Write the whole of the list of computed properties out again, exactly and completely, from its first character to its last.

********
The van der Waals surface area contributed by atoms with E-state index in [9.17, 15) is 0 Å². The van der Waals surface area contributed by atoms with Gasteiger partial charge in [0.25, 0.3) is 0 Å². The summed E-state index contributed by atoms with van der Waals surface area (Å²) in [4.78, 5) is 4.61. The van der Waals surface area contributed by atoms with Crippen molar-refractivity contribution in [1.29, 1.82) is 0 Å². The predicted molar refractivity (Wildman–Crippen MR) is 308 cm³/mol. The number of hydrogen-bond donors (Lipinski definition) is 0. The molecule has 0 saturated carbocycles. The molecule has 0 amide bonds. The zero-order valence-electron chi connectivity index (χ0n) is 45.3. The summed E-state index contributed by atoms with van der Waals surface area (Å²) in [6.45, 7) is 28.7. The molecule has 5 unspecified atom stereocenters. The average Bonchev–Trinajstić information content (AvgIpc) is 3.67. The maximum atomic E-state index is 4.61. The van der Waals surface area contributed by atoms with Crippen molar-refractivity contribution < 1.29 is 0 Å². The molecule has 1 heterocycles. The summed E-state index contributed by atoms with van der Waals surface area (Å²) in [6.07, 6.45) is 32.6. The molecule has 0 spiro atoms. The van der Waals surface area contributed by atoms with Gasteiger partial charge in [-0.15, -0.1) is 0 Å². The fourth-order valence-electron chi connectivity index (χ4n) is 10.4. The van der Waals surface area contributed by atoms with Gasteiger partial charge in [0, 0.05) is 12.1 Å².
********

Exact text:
The van der Waals surface area contributed by atoms with E-state index in [9.17, 15) is 0 Å². The van der Waals surface area contributed by atoms with Gasteiger partial charge in [0.25, 0.3) is 0 Å². The summed E-state index contributed by atoms with van der Waals surface area (Å²) in [4.78, 5) is 4.61. The van der Waals surface area contributed by atoms with Crippen molar-refractivity contribution in [1.29, 1.82) is 0 Å². The predicted molar refractivity (Wildman–Crippen MR) is 308 cm³/mol. The number of hydrogen-bond donors (Lipinski definition) is 0. The molecule has 0 saturated carbocycles. The molecule has 0 amide bonds. The zero-order valence-electron chi connectivity index (χ0n) is 45.3. The summed E-state index contributed by atoms with van der Waals surface area (Å²) in [6.45, 7) is 28.7. The molecule has 5 unspecified atom stereocenters. The average Bonchev–Trinajstić information content (AvgIpc) is 3.67. The maximum atomic E-state index is 4.61. The van der Waals surface area contributed by atoms with Crippen molar-refractivity contribution < 1.29 is 0 Å². The molecule has 1 heterocycles. The summed E-state index contributed by atoms with van der Waals surface area (Å²) in [6.07, 6.45) is 32.6. The molecule has 0 spiro atoms. The van der Waals surface area contributed by atoms with Gasteiger partial charge in [-0.15, -0.1) is 0 Å². The fourth-order valence-electron chi connectivity index (χ4n) is 10.4. The van der Waals surface area contributed by atoms with Gasteiger partial charge in [0, 0.05) is 12.1 Å².